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Dire form left Owls with no choice

Brian Laws left Sheffield Wednesday on Sunday after three years in charge. That may be an eternity for a modern-day Owls boss, but time does not equal guaranteed success - in fact the club was headed for disaster.

Some may suggest that Brian Laws was not given enough time to rescue the Championship club's season, with less than half of the campaign gone. Others may feel that sacking Laws just hours after dropping into the relegation zone for the first time this campaign was kneejerk, but the facts do not back that up.

The Owls have been in decline for a year now. In fact, in the last 12 months to this very day the club have won just 11 out of 45 Championship matches. That is firm relegation form.

Wednesday have not scored a single goal since November 7 - almost nine hours of football. Laws lost his last four games, conceding 10 goals in the process, and has not tasted victory since a home win over Coventry on October 17. Last season, the Owls had the best home defence in the division by a three goal margin but this term they have already let in more goals than in the whole of 2008-09, with Barnsley the only team with a worse record.

To say the team has gone backwards is an understatement. When a club is hurtling from one disaster to another there comes a point when you have to understand that no amount of time or patience will change the fact that a manager's shelf life has expired.

The football has been dire, with the performance in the loss at home to fellow strugglers Reading eight days ago, the final straw for many fans, being as bad as it has been in the 10 years since the club dropped out of the Premier League. It could not be allowed to go on any longer.

Darren Purse was Laws' main signing of the summer, a player who he had identified as a target as early as last January. But Purse has been a disastrous free signing after his release from Cardiff City. He was immediately made club captain but almost every game would see an error which would gift goals or at the very least chances. Deposed skipper Richard Wood turned down a new deal and was sent to Coventry last month.

Wednesday also invested sizeable wages in Tommy Miller, released by Roy Keane at Ipswich, but he has been restricted to just four starts and struggled to fit into the side.

Anyone who watched Wednesday play in the last month had to come to the conclusion that Laws had run out of ideas and hope. After signing two players on loan in November, Tom Soares and Warren Feeney, neither player has even started a game despite the desperate form. It had fans wondering what the point was.

In defeat at Leicester on Saturday, with fans chanting "You don't know what you're doing," at Laws and "You're not fit to wear the shirt," at the players, a watershed had been reached.

Who to appoint - or rather who he can attract - will be the biggest decision of chairman Lee Strafford's short time in charge of the club. After being welcomed onto the board last December, before being named chairman a few weeks later, Strafford has been on a charm offensive to win back the fans. But no matter how much tub-thumping you do the bottom line is that results on the pitch dictate how many people you get through the gates.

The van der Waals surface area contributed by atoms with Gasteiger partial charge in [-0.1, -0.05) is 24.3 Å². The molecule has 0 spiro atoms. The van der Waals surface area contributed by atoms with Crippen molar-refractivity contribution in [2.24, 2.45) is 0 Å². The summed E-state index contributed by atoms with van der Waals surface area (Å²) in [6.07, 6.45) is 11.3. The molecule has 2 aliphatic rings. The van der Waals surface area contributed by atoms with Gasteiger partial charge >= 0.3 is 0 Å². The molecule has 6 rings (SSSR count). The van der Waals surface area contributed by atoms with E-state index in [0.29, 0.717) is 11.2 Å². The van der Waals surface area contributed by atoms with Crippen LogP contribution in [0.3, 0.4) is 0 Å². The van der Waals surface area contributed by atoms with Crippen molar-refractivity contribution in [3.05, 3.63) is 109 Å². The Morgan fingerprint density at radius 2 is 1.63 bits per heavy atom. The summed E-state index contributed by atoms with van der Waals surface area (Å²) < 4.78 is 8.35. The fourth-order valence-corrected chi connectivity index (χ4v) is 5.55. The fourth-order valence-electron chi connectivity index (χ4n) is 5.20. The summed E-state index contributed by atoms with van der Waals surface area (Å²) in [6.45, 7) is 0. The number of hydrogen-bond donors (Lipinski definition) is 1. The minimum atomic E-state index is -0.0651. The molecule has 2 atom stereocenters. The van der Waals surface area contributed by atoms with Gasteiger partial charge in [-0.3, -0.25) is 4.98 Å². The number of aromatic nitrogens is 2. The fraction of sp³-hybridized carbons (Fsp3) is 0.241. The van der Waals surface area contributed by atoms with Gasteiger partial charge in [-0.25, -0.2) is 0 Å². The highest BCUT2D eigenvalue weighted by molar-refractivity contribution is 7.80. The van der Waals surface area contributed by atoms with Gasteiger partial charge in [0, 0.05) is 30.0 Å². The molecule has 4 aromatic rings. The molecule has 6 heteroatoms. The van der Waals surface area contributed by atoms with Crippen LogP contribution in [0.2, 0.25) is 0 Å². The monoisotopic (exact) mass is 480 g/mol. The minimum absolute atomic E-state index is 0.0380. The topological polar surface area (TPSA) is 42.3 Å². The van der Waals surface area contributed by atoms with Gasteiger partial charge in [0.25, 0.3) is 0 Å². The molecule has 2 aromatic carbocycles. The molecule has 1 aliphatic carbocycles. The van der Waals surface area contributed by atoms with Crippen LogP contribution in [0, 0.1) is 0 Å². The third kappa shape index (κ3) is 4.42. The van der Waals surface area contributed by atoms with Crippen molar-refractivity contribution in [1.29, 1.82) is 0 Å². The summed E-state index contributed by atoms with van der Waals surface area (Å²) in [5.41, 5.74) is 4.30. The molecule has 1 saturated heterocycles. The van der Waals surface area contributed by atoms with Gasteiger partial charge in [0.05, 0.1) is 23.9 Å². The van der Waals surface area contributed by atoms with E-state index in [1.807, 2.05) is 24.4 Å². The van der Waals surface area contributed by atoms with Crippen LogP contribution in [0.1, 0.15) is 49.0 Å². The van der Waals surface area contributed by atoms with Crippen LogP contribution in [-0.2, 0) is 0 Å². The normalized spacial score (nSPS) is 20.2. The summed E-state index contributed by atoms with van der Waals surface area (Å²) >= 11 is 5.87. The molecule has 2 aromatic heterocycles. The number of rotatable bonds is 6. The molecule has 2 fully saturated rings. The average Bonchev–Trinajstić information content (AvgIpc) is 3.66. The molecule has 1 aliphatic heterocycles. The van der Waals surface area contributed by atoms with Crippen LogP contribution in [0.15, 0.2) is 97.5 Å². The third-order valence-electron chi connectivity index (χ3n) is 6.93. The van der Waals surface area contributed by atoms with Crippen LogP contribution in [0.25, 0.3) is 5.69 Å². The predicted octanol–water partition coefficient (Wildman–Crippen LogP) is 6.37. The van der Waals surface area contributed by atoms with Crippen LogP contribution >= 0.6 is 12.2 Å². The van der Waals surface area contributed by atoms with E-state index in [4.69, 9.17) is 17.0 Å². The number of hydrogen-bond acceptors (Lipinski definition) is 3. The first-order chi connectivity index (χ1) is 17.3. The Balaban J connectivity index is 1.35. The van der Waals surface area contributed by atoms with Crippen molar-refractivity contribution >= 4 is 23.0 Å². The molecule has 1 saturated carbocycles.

Academy boss Sean McAuley will step in as caretaker after impressing in the interim role after the sacking of Paul Sturrock in October 2006.

Despite Laws leading the club to a superb derby double against city rivals United last season, it was a rare highlight as the Owls hovered in 13th place for most of the campaign. The monotony of inconsistent performances and an uninspiring style of play led to 1,500 season ticket holders failing to renew for this season despite lower prices and promises of better things to come.

The current form was threatening to wreck all the good work Strafford had done behind the scenes. And if Strafford did not act to stop the slide there was a danger that he could become the man being vilified most for the club's failure.

With gates falling this season - an attendance of 22,000 for the Reading game when it was £10-a-ticket was another disappointment - Strafford's plan to attract new investment to the South Yorkshire club was in danger of being derailed. While a struggling club may not be the most attractive opportunity, any sign that the paying customers are deserting a sinking ship is far more damaging.

The question now is whether or not the fans have already been lost, and whether anything other than an inspirational appointment will win them back. The problem is that big name managers want cash to spend; Wednesday do not have any.

Another relegation to League One would be disastrous. The last spell, 2003-05, came close enough to the club's time in the Premier League that there was a feeling it was purely a bottoming out exercise. The attendances were high and optimism remained. Today, most of that positive attitude has long gone and relegation could be catastrophic to attendances - and any hope of recovering.

With the debt standing at around the £30 million mark, the only way the club can move forward is via investment and promotion to the Premier League. That would enable them to virtually wipe the slate clean and contest on a level playing field again. That is easier said than done, as Strafford is finding out.

But as clubs like Leeds and Southampton have also since found out, falling out of the Premier League after being one of its founder members has serious financial consequences and the reality check it brings is hard to overcome.


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